By Robert Earl Houston
Hello everyone. It’s been a while. I’ve just been super-busy in life lately and I don’t want to fall down the “gotta put something out” rabbit hole every week. I pray you’re doing well.
Many years ago I served in a community on the west coast and there was a pastor of a rather good sized church who had a strange paradigm – he was ridiculously complimentary of any church and pastor that was “at his level” or larger . . . But when it came to “smaller” pastors and churches, he was dismissive even to a point of being nasty about it.
I think one of the problems in the pastoral ranks is that we’ve starting ranking pastors. I appreciate the T.D. Jakeses, the Joel Osteens, the Paul Mortons, the Joseph Walkers, the Kenneth Ulmers . . . But there are pastors right in my community, my state who have preached just as fervently, love their churches just as passionately and they may not have grand stages, they are making a difference in their communities.
In my home community of Portland, OR, there was a pastor named Jerry G. Myers. Pastor Myers came up through the ranks at my mom’s home church, Morning Star Missionary Baptist Church, and he pastored a congregation, 50 miles away in Longview, Washington. Pastor Myers was faithful. Man, I don’t know if I could have done it, but he made the distance to that church, even sometimes when it was just him and a handful of people who trod out in the snow. He was well respected and lived to be over 100. He was celebrated by his peers. No, he didn’t see 500 a Sunday. No, he didn’t have a choir and excellent organist. No, he didn’t appear on CBN or TBN or The Word Network. But Jerry Myers was faithful.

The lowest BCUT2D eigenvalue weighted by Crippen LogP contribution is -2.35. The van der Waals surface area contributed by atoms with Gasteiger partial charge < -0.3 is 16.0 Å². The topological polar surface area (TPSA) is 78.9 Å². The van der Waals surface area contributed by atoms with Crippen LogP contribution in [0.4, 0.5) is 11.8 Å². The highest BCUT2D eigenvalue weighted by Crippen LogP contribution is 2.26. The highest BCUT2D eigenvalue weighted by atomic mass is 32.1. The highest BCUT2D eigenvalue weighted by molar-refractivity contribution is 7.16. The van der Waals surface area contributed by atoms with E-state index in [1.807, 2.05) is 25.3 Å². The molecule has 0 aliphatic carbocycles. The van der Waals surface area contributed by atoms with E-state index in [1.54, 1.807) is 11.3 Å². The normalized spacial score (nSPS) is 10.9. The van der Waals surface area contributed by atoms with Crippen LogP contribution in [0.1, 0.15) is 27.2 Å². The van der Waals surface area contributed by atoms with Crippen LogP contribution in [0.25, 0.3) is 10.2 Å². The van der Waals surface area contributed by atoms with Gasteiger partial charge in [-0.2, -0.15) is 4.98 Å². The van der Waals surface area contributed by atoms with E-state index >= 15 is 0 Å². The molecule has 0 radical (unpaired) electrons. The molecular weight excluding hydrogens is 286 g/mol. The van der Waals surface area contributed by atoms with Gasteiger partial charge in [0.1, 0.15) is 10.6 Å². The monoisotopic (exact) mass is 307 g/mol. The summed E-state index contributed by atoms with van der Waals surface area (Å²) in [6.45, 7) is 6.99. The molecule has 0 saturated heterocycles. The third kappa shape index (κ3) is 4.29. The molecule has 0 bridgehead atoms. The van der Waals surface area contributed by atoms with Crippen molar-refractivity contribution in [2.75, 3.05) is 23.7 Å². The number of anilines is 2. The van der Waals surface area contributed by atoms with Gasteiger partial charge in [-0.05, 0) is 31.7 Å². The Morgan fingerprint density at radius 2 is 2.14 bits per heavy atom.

You can learn (and appreciate) the work and ministry of any pastor – no matter the site of his church. I’ve lived long enough to hear people equate crowd with blessings . . . But it was a crowd that rebelled against Moses in the desert. It was a crowd that put David on the run when Absalom was after him. And we all know, it was a crowd that cried out “crucify HIm” against Jesus, our Christ.
So this is my appeal – celebrate EVERYONE. Even if you have to do so on credit until you get an understanding of their circumstance. Birthday? Celebrate them. Anniversary? Celebrate them. Accomplishment, large or small? Celebrate them. To not celebrate a colleague is to create an impression that “you’re too big” or “two shallow.”
Maybe the reason why people don’t rejoice with you is because you don’t rejoice with them.
Consider this. Paul never pastored but he heaped praise upon those who did. Selah.